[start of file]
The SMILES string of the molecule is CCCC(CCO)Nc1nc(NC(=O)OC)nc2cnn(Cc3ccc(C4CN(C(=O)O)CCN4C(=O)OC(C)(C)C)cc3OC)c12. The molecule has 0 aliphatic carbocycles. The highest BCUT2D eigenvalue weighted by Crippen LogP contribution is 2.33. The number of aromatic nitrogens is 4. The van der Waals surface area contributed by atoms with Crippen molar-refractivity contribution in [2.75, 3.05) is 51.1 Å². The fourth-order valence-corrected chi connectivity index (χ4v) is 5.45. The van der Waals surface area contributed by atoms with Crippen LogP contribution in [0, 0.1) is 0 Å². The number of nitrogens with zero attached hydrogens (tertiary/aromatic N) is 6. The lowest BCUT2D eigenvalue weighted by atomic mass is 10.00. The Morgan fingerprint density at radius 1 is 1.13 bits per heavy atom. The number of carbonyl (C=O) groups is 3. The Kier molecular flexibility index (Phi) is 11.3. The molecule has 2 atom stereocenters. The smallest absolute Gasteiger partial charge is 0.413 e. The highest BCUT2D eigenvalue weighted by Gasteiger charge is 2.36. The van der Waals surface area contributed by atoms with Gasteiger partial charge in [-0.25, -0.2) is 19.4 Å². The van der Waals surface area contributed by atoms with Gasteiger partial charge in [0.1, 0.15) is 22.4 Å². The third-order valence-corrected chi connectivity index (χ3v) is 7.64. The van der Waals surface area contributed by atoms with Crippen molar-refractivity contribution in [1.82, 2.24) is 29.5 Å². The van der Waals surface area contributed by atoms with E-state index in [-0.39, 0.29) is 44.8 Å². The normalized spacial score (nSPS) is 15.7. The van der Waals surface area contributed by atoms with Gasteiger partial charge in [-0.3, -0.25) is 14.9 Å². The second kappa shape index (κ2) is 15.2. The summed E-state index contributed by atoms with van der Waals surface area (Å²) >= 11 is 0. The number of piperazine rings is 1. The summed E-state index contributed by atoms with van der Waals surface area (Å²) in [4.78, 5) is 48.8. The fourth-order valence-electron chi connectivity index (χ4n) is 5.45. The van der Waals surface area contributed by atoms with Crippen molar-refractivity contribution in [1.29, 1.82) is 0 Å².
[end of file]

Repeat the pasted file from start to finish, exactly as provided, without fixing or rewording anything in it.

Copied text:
The SMILES string of the molecule is CCCC(CCO)Nc1nc(NC(=O)OC)nc2cnn(Cc3ccc(C4CN(C(=O)O)CCN4C(=O)OC(C)(C)C)cc3OC)c12. The molecule has 0 aliphatic carbocycles. The highest BCUT2D eigenvalue weighted by Crippen LogP contribution is 2.33. The number of aromatic nitrogens is 4. The van der Waals surface area contributed by atoms with Crippen molar-refractivity contribution in [2.75, 3.05) is 51.1 Å². The fourth-order valence-corrected chi connectivity index (χ4v) is 5.45. The van der Waals surface area contributed by atoms with Crippen LogP contribution in [0, 0.1) is 0 Å². The number of nitrogens with zero attached hydrogens (tertiary/aromatic N) is 6. The lowest BCUT2D eigenvalue weighted by atomic mass is 10.00. The Morgan fingerprint density at radius 1 is 1.13 bits per heavy atom. The number of carbonyl (C=O) groups is 3. The Kier molecular flexibility index (Phi) is 11.3. The molecule has 2 atom stereocenters. The smallest absolute Gasteiger partial charge is 0.413 e. The highest BCUT2D eigenvalue weighted by Gasteiger charge is 2.36. The van der Waals surface area contributed by atoms with Gasteiger partial charge in [-0.25, -0.2) is 19.4 Å². The van der Waals surface area contributed by atoms with Gasteiger partial charge in [0.1, 0.15) is 22.4 Å². The third-order valence-corrected chi connectivity index (χ3v) is 7.64. The van der Waals surface area contributed by atoms with Crippen molar-refractivity contribution in [1.82, 2.24) is 29.5 Å². The van der Waals surface area contributed by atoms with E-state index in [-0.39, 0.29) is 44.8 Å². The normalized spacial score (nSPS) is 15.7. The van der Waals surface area contributed by atoms with Gasteiger partial charge in [-0.3, -0.25) is 14.9 Å². The second kappa shape index (κ2) is 15.2. The summed E-state index contributed by atoms with van der Waals surface area (Å²) >= 11 is 0. The number of piperazine rings is 1. The summed E-state index contributed by atoms with van der Waals surface area (Å²) in [4.78, 5) is 48.8. The fourth-order valence-electron chi connectivity index (χ4n) is 5.45. The van der Waals surface area contributed by atoms with Crippen molar-refractivity contribution in [1.29, 1.82) is 0 Å².